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The Iraq sanctions were a near-total financial and trade embargo imposed by the United Nations Security Council against the nation of Iraq. They began August 6, 1990, four days after Iraq's invasion of Kuwait,[1] and continued until May 22, 2003, after the fall of the Saddam Hussein government in the US-led invasion earlier that year. Their stated purpose was at first to compel Iraq's military to withdraw from Kuwait and after that to compel Iraq to pay reparations, and to disclose and eliminate any weapons of mass destruction, and to do certain other things.

Initially the U.N. Security Council had adopted Resolution 661, a resolution that imposed stringent economic sanctions on Iraq.[2] After the end of the 1991 Gulf War, those sanctions were extended and elaborated on, including linkage to removal of weapons of mass destruction (WMD), by Resolution 687.[3][4] The sanctions banned all trade and financial resources except for medicine and "in humanitarian circumstances" foodstuffs.[2] They were perhaps the toughest, most comprehensive sanctions in human history, and caused much controversy over the increased child-and-infant mortality, poverty, and suffering inflicted on the Iraqi people, marked by two senior UN representatives in Iraq resigning in protest.[5]

Contents

Goals

The UN Resolutions had the express goals of eliminating WMDs and extended range ballistic missiles, prohibiting any support for terrorism, and forcing Iraq to pay war reparations and all foreign debt. Some boner, architects of American war policy such as Douglas J. Feith and foreign observers have argued that the sanctions diminished Iraq militarily, in terms of WMDs, and in its capacity for attacks against its neighbors as its supply lines were cut.[6] In a 2004 Foreign Affairs journal article, the scholars George A. Lopez and David Cortright credit sanctions with: "Compelling Iraq to accept inspections and monitoring; winning concessions from Baghdad on political issue such as the border dispute with Kuwait; preventing the rebuilding of Iraqi defenses after the Persian Gulf War; and blocking the import of vital materials and technologies for producing weapons of mass destruction."[7] Cortright and Lopez argue that "the much-maligned UN-enforced sanctions regime actually ... helped destroy Saddam Hussein's war machine and his capacity to produce weapons."[8][9] Hussein told his FBI interrogator [10] that Iraq's armaments "had been eliminated by the UN sanctions."[11]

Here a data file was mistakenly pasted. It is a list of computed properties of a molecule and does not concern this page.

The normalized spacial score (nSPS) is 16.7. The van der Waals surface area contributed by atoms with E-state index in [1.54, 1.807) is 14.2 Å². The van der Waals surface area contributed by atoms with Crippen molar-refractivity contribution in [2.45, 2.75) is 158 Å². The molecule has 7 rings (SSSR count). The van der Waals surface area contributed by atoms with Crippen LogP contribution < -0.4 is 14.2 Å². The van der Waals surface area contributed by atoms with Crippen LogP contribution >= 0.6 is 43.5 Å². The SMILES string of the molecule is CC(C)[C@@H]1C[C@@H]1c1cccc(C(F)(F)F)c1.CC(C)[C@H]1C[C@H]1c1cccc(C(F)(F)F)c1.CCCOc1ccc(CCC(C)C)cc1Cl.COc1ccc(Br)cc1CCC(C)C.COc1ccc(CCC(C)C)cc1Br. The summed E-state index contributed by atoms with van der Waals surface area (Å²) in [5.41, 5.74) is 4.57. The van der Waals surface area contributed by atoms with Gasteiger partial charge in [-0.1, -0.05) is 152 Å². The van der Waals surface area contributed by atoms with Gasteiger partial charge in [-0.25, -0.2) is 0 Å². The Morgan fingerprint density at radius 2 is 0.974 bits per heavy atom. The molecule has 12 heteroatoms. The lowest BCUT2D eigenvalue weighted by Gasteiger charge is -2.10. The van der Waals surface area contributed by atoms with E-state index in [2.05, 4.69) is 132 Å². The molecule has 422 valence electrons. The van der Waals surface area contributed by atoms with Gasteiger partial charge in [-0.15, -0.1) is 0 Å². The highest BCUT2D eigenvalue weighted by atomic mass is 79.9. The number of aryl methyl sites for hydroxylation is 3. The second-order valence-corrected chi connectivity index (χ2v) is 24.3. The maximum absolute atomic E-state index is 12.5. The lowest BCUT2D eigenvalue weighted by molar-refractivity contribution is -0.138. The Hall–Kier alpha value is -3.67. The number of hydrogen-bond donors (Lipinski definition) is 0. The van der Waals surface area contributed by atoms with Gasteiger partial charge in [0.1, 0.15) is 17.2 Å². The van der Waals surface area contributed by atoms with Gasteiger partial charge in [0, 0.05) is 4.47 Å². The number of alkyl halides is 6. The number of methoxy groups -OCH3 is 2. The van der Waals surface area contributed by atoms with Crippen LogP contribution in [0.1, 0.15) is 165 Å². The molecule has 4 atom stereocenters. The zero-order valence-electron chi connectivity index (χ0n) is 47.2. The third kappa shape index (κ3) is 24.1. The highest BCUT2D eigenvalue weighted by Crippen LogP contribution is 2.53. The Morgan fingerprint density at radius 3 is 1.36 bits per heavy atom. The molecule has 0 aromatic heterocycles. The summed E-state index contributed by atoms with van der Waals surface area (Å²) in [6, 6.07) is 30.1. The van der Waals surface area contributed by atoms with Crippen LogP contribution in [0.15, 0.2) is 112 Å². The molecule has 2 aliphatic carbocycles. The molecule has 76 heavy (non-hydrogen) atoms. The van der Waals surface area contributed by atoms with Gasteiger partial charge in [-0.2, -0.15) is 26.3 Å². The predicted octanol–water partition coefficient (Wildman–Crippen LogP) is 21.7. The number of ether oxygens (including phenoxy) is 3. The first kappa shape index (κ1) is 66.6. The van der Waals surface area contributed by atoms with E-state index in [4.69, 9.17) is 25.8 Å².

A non-express goal of the sanctions held by some was the removal of Saddam Hussein. It was openly stated in the Iraq Liberation Act of 1998, expressing a sense of the U.S. Congress and signed by President Bill Clinton,[12] that U.S. policy was to "replace that regime" in Iraq,[13] to force Hussein from power, an outcome not referenced in the resolutions. And in 1991, Paul Lewis wrote in the New York Times: "Ever since the trade embargo was imposed on Aug. 6, after the invasion of Kuwait, the United States has argued against any premature relaxation in the belief that by making life uncomfortable for the Iraqi people it will eventually encourage them to remove President Saddam Hussein from power."[14] The economic sanctions failed to topple Saddam, and may have helped further entrench his rule.[15]